Navigation Links
Children's Hospital researchers identify genetic mutation that may predict organ rejection
Date:9/15/2008

Using a novel combination of cutting-edge technologies to scan the human genome, researchers at Children's Hospital of Pittsburgh of UPMC have identified a genetic mutation that identifies transplant recipients who experience rejection.

Known as a single nucleotide polymorphism (SNP), the genetic mutation validates the effectiveness of the system the researchers developed to search the human genome, according to principal investigator Rakesh Sindhi, MD, director of Pediatric Transplant Research in the Hillman Center for Pediatric Transplantation at Children's Hospital. They studied DNA samples from 80 children who received liver transplants and their parents.

"To identify mutations that mark a disease, from the millions of known mutations in the human genome, one needs to study hundreds, even thousands of patients with that disease. As a result, large-scale scanning of known mutations has not been applied to rarer diseases, such as those that affect children. However, by combining multiple layers of genetic information, with information from the cell types and processes affected by these genes, we can now study less common diseases using smaller numbers of subjects," Dr. Sindhi said. "Such mutations are likely to become the basis of a genomic fingerprint, which will allow us to predict who will experience rejection beforehand, and to personalize antirejection medication. The novel combination of techniques used in this study is a major methodological advance toward developing personalized diagnostics for transplant recipients, which will improve outcomes and quality of life."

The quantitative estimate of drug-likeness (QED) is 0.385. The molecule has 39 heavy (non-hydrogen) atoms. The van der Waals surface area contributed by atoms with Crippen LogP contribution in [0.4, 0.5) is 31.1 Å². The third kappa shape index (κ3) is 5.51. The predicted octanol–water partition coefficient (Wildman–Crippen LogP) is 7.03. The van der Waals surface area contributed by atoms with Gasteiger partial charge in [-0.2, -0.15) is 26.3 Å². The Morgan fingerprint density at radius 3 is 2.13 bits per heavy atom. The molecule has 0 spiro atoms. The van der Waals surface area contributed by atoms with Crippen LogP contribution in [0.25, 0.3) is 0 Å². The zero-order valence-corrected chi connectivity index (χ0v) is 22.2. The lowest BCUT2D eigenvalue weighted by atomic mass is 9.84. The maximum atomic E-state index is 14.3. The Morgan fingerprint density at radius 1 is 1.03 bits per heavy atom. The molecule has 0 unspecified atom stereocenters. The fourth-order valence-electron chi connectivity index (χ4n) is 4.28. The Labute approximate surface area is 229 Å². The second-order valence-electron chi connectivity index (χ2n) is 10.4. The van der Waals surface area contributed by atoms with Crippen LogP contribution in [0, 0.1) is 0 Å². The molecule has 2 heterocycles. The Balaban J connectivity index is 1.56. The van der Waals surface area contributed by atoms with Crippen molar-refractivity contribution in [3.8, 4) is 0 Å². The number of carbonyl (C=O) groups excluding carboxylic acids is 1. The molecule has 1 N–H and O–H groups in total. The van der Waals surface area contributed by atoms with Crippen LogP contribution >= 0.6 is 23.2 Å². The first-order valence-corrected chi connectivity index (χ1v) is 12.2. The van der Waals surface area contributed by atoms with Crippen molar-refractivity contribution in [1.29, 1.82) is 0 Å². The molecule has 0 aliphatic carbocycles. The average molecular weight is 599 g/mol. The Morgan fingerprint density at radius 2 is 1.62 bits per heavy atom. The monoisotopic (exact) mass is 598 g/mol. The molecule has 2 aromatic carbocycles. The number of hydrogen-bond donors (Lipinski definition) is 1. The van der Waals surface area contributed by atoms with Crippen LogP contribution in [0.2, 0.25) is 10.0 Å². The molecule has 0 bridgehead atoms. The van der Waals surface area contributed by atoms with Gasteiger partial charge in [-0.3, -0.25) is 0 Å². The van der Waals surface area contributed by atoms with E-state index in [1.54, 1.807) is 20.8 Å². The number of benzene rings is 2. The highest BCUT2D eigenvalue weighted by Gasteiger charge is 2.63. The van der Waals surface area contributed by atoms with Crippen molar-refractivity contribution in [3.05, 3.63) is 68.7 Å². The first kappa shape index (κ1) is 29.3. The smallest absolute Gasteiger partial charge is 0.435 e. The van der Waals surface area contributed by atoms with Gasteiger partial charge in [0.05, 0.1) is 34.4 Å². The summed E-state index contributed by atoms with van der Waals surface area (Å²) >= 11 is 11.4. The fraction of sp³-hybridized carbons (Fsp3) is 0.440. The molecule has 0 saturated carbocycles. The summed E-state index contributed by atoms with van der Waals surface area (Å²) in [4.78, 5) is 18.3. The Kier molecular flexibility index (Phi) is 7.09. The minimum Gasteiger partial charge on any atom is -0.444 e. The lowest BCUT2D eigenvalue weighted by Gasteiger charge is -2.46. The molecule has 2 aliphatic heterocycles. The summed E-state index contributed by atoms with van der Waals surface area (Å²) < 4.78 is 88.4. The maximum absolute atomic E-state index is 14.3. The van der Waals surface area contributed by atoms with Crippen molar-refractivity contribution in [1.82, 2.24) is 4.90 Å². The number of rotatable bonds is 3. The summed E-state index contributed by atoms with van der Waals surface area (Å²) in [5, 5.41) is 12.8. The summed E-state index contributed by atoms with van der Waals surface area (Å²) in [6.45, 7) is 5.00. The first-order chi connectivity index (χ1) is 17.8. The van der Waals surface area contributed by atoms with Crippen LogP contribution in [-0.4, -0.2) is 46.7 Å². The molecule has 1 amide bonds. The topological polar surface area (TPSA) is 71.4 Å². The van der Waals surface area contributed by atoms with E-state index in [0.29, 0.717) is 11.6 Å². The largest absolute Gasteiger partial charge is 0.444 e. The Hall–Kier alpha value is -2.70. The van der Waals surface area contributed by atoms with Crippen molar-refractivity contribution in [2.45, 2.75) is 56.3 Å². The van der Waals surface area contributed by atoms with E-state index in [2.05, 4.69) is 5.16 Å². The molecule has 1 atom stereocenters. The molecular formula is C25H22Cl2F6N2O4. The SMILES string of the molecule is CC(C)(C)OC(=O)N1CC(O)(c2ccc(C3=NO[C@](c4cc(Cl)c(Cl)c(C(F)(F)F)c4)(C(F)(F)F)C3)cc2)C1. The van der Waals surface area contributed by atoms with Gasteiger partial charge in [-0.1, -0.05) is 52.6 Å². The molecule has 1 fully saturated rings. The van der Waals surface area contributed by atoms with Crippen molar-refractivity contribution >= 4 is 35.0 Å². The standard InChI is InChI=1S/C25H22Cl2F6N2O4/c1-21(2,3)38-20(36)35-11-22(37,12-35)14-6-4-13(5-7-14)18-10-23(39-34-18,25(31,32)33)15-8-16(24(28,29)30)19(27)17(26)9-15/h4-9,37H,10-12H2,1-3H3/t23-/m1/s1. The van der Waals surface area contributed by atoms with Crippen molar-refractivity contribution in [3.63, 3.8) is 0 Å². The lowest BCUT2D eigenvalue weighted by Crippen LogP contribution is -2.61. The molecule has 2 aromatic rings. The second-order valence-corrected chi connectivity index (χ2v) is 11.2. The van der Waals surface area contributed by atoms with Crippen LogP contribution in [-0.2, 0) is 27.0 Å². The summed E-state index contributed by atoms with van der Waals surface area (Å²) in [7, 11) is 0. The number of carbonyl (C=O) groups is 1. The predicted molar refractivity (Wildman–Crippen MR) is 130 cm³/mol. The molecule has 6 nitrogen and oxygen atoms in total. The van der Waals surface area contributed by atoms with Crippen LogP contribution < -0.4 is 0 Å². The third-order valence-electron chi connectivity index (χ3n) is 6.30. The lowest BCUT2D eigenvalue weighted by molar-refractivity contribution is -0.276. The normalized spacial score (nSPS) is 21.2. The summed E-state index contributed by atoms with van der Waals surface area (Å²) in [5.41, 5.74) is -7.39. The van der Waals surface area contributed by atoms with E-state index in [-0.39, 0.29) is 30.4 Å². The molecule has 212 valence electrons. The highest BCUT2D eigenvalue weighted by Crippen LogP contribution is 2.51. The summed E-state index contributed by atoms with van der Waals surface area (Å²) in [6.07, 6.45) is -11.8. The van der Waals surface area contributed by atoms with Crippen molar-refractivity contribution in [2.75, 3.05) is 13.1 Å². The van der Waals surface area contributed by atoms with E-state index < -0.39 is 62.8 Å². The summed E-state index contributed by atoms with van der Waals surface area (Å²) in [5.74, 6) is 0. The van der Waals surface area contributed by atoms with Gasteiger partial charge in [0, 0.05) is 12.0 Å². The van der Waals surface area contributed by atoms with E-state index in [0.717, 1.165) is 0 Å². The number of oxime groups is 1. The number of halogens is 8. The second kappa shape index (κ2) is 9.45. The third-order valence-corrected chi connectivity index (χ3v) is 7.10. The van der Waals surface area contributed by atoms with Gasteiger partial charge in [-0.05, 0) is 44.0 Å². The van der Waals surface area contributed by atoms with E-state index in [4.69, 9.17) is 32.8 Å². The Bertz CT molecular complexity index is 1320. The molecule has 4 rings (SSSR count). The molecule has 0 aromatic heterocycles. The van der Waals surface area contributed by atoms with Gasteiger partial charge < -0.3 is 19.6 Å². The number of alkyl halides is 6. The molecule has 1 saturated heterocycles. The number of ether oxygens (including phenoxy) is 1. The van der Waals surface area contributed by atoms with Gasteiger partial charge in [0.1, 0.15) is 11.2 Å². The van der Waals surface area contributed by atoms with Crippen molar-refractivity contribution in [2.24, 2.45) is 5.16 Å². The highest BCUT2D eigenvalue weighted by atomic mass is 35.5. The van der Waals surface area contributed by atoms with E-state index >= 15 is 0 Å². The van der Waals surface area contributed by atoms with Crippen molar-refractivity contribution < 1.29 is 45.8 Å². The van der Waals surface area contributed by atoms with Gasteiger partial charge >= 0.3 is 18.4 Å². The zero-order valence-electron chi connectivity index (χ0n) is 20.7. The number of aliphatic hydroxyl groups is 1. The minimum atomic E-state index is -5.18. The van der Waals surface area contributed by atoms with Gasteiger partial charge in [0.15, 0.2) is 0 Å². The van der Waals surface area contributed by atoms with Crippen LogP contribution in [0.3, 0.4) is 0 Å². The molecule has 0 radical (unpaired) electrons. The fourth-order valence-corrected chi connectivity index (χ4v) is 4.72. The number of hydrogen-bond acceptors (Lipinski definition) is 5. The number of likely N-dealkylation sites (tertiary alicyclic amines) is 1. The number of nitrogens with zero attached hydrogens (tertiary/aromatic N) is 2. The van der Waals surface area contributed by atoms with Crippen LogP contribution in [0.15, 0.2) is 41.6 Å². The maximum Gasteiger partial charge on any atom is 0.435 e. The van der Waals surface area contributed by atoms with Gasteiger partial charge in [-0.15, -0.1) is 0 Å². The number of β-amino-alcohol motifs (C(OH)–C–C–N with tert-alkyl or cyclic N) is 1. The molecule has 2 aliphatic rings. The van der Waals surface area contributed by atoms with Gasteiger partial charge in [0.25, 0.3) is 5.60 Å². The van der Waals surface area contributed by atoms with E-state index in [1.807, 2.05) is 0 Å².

Results of the study are published in the September issue of Gastroenterology, the official publication of the American Gastroenterological Association.

The approach used by Dr. Sindhi and colleagues involves powerful new tools known as microarrays. Over 500,000 known mutations spanning the entire genome are evaluated in one type of microarray. The substructure of gene products known as ribonucleic acid, or RNA, is evaluated for all known genes in another type of microarray. The mutation associated with rejection was first identified by comparing known mutations in children who received liver transplantation or were given a particular antirejection regimen, with those from their biological parents. Therefore, this study also provides evidence for the inherited basis of rejection and rejection-free outcomes on a given anti-rejection regimen.

Studying antirejection medications is important because, while they make transplantation possible, they also can have side effects such as infections and cancers, some of which can be life-threatening.

"By establishing a genomic fingerprint for rejection, and applying personalized antirejection strategies before the transplant even occurs, we are hopeful we can reduce rejection rates and drug-induced side effects for children with liver transplants, from 50 percent to 20 percent or less," Dr. Sindhi said.


'/>"/>

Contact: Marc Lukasiak
marc.lukasiak@chp.edu